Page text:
Journeymen  are apparently quite common now again in the German speaking world but one young man told me that apart from New Zealand and very occasionally in Ireland and Scotland, they're not known anywhere else.  If one comes to a business to ask for work, they must be given a job if there's a place for their skill and if there isn't, the business owner agrees to look after them until work is found.  This is a very old tradition and was a common way for a young man to gain an apprenticeship until the 1920s when the Nazis came to power and banned them as tramps.

They sign up for at least 3 years and a day and must stay travelling at least 50 kms away from their homeplace.   They must be single, have no children and no debts so they're not running away.   They leave home with €5 and can only have the same amount when they return - they only do this to gain experience in their work and not for monetary gain.   The word Journeyman comes from the French word Journée meaning a day as they are paid daily and the main reason for this journey is an apprenticeship.

And the reason there were so many?  Well one of the girls was finishing her time on the road, after 4 1/2 years, and the rest came to walk her home.  They still had 20 kms to go from here.  And she was going home to get married to one of the others who had left 2 years earlier but came back to join the troupe for the walk.

I asked one young man why he had decided to do this and he said that it symbolised freedom for him.  In this world where people are so afraid of strangers, I think this is a wonderful thing.  By the time they have finished their time as a journeyman they are a master at their craft.  This Wikipedia article is a very interesting article if you'd like to read more about the tradition which is known as on the Walz and indeed the song Waltzing Matilda is about someone on this journey.

They were a really love bunch of people and I felt honoured to have met them.

If you're familiar with Irish or Scottish music, you'll maybe know this song - The Roving Journeyman, here sung by The Corries.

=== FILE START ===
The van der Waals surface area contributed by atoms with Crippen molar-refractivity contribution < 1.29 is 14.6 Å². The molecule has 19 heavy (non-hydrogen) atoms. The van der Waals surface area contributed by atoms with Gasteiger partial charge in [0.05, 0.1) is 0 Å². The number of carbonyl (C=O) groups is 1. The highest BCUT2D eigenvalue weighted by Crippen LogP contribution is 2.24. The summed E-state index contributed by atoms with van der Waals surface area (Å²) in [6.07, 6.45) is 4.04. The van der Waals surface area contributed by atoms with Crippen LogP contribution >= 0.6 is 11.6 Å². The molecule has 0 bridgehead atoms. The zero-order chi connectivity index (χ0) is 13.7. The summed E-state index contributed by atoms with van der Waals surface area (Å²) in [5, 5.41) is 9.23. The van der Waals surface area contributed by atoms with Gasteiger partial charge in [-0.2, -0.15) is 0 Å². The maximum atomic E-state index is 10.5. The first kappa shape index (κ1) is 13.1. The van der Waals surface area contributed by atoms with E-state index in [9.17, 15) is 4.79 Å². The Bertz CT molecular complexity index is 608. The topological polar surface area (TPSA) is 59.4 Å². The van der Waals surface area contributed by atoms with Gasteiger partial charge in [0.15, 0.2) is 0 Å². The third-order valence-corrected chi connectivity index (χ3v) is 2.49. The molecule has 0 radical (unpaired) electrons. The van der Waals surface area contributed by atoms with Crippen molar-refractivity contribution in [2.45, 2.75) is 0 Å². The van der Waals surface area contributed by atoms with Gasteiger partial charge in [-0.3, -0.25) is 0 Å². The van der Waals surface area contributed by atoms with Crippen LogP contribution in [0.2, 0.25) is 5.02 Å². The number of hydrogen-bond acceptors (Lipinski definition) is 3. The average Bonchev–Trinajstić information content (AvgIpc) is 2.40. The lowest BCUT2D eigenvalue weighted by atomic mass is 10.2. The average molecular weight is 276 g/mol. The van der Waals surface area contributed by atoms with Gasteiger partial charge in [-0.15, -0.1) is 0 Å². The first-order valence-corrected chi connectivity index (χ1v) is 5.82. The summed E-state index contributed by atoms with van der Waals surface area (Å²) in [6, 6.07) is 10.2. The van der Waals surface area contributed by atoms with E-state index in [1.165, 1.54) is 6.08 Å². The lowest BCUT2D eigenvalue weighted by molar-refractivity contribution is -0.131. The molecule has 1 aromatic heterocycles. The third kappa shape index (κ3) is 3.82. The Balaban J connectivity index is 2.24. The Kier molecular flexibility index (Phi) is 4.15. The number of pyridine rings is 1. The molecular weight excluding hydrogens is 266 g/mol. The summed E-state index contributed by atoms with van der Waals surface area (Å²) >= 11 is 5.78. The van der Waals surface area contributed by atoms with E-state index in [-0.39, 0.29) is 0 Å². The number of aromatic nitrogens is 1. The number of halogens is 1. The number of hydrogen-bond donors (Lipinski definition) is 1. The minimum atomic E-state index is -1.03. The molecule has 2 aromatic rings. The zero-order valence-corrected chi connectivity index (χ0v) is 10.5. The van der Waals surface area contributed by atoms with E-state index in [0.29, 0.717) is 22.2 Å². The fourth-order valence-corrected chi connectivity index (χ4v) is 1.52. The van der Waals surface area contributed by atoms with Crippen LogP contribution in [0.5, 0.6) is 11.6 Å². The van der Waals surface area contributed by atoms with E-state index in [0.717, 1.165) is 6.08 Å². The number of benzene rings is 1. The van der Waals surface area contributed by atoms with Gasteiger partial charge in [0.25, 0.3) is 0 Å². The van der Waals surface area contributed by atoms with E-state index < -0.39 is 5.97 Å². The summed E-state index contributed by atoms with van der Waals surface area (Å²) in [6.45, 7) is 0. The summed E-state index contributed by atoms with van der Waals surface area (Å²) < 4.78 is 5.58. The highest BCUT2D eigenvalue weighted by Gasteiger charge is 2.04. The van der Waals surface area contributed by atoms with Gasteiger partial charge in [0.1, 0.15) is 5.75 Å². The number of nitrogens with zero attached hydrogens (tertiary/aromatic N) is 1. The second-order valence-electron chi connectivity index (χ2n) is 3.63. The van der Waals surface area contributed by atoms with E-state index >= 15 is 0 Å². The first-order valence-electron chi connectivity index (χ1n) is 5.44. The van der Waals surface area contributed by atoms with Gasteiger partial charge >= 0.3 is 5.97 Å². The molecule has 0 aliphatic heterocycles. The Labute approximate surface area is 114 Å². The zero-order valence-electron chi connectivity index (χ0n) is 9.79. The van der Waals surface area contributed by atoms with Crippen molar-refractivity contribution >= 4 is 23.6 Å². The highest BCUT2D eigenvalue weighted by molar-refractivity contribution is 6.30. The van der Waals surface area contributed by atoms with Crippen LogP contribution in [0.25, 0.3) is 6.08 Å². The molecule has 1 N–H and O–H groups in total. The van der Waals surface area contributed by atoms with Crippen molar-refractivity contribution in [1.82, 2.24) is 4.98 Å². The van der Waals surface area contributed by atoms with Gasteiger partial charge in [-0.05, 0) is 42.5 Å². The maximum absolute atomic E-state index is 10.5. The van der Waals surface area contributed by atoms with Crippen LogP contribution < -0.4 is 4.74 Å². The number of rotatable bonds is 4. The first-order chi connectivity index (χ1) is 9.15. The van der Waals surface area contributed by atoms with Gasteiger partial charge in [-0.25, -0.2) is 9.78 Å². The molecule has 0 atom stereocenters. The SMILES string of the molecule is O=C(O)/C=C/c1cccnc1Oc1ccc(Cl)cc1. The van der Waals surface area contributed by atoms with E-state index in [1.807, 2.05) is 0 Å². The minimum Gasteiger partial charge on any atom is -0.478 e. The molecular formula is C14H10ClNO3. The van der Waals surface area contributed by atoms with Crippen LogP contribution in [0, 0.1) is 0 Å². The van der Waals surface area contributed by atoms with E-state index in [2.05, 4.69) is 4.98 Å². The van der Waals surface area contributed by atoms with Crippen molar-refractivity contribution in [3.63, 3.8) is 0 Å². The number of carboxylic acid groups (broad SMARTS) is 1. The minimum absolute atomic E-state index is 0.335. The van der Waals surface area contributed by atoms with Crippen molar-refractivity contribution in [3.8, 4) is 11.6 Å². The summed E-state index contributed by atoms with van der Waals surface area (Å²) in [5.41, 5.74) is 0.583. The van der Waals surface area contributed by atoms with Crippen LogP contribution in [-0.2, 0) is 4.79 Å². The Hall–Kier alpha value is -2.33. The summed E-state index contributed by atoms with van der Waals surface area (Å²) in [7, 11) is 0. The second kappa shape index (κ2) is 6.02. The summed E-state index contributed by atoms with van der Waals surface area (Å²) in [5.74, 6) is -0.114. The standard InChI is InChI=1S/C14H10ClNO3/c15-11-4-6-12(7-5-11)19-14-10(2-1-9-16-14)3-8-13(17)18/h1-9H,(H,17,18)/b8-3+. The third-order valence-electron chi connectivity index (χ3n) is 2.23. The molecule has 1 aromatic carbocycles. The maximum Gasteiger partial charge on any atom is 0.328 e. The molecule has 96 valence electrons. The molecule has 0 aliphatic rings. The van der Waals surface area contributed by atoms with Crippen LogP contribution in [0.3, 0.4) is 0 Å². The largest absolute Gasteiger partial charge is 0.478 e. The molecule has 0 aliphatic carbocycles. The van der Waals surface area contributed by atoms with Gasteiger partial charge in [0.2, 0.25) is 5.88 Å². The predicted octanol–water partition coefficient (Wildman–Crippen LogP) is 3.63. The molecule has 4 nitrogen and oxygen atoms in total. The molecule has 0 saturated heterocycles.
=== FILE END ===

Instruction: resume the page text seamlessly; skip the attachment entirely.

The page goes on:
Saturday, 9 June 2018

A Day on the Road

With friends from Denmark and Germany waiting for the 0630 ferry from Hallig Hooge.
The truck in the back has everyone's luggage and all our equipment in it.
The smiles belie the fact that no coffee had yet been consumed!
When asked about being 25 years playing music with the Rolling Stones, the drummer Charlie Watt replied that they'd only be playing music for 3 years and the other 22 were spent hanging around.

I concur - although at a much reduced level than the Stones.

Touring is wonderful - we get to see great places and having a string of concerts together gets you well honed and into good shape.   And the concerts are always wonderful - people are kind and generous.  

But the down side is the time in the car on the motorway.   We are constantly looking for new ways to travel over to the Continent that involves getting the most sleep - let's say that this one didn't fit that bill very well.  We were away for 12 days and with the exception of 3 of them we were up and well away long before 9 and on several days we were actually travelling by 6.30 A.M.!!!! (in the vain hope of avoiding traffic jams).  Then sleeping afternoons (if there was time) and getting ready to play in the evening.  And all the time the weather was showing off at its best 30-33 degrees C.  We travelled 2,300 miles through 7 countries, did 7 concerts and sold lots of CDs.

After a week of it I was totally shattered.  But thankfully we were staying with friends most of the time and towards the end of the trip we had 3 nights in one place and our friend Rita fed and watered us and let us lay about the place for a day which helped enormously.  

And here I am, home again and planning to do it all over again!   Are we mad or what?

So today we're taking part in #FairPlé - a day of musical activism for Gender Equality in Folk and Traditional Music in Ireland.   I'm hosting a session at 2pm (the sun's still shining - will anyone want to be inside in a pub?)  and afterwards we're going for dinner to celebrate Tom's birthday.
Please, sun, wait around for another couple of days.  Pretty please??

Sunday, 3 June 2018

Restful Sunday

Very very low tide on the North Sea -
 the ferry to Halllig Hooge had to leave 90 minutes early (at 6.30am) to catch enough water.  

I'm only today getting to check in on some of the May Scavenger Photo hunt blogs and some lovely images there are.

We've been on the road for just over a week and I mean literally on the road - so sick of Autobahns - 6 1/2  hours to do 300 kms and 9 hours to do what should normally take 5 hours!   Still, the gigs have been good and we've seen some unusual sights.  I'll try to post a few more photos in the coming days now that I have a decent signal.

For now we're finished with this run and will take the ferry back to England on Tuesday night before a last folk club gig at Uppermill on Saddleworth Moor on Wednesday night and then on over to Dublin the next day.

I hope the sun is continuing to shine on you - have a lovely week.